A fine-tuned vector-parasite dialogue in tsetse's cardia determines peritrophic matrix integrity and trypanosome transmission success
Brian L Weiss,
Erick O. Awuoche,
Geoffrey M. Attardo,
Posted 25 Oct 2017
bioRxiv DOI: 10.1101/207993 (published DOI: 10.1371/journal.ppat.1006972)
Posted 25 Oct 2017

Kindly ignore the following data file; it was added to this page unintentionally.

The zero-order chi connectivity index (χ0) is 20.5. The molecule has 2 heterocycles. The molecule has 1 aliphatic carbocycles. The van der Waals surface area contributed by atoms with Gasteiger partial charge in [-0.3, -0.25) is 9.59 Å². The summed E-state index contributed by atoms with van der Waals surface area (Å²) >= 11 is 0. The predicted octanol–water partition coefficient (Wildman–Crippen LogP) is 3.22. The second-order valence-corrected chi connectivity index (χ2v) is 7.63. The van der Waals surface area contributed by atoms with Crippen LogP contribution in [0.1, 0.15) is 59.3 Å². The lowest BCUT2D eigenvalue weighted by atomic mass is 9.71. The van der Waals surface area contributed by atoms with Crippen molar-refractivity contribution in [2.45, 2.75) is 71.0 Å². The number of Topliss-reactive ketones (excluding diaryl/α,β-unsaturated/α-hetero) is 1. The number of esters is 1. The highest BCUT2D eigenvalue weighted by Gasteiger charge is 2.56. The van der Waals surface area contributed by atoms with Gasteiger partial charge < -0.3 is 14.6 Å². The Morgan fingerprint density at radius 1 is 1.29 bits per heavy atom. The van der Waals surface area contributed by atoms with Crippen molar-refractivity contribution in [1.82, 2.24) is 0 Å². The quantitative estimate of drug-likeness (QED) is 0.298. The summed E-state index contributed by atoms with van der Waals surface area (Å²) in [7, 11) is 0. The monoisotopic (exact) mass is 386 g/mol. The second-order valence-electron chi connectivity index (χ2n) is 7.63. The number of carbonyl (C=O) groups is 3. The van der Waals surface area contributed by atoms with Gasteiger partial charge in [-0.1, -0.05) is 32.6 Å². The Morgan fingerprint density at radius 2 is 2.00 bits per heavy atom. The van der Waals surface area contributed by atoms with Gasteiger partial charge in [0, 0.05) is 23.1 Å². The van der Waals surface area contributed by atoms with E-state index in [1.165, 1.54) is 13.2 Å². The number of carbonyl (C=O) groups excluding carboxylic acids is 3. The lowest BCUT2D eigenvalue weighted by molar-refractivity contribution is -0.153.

Arthropod vectors have multiple physical and immunological barriers that impede the development and transmission of parasites to new vertebrate hosts. These barriers include the peritrophic matrix (PM), a chitinous barrier that separates the blood bolus from the midgut epithelia and inturn, modulates vector-microbiota interactions. In tsetse flies, a sleeve-like PM is continuously produced by the cardia organ located at the fore- and midgut junction. African trypanosomes, Trypanosoma brucei, must bypass the PM twice; first to colonize the midgut and secondly to reach the salivary glands (SG), to complete their transmission cycle in tsetse. However, not all flies with midgut infections develop mammalian transmissible SG infections - the reasons for which are unclear. Here, we used transcriptomics, microscopy and functional genomics analyses to understand the factors that regulate parasite migration from midgut to SG. In flies with midgut infections only, parasites fail to cross the PM as they are eliminated from the cardia by reactive oxygen intermediates (ROIs) - albeit at the expense of collateral cytotoxic damage to the cardia. In flies with midgut and SG infections, expression of genes encoding components of the PM is reduced in the cardia, and structural integrity of the PM barrier is compromised. Under these circumstances trypanosomes traverse through the newly secreted and compromised PM. The process of PM attrition that enables the parasites to re-enter into the midgut lumen is apparently mediated by components of the parasites residing in the cardia. Thus, a fine-tuned dialogue between tsetse and trypanosomes at the cardia determines the outcome of PM integrity and trypanosome transmission success.
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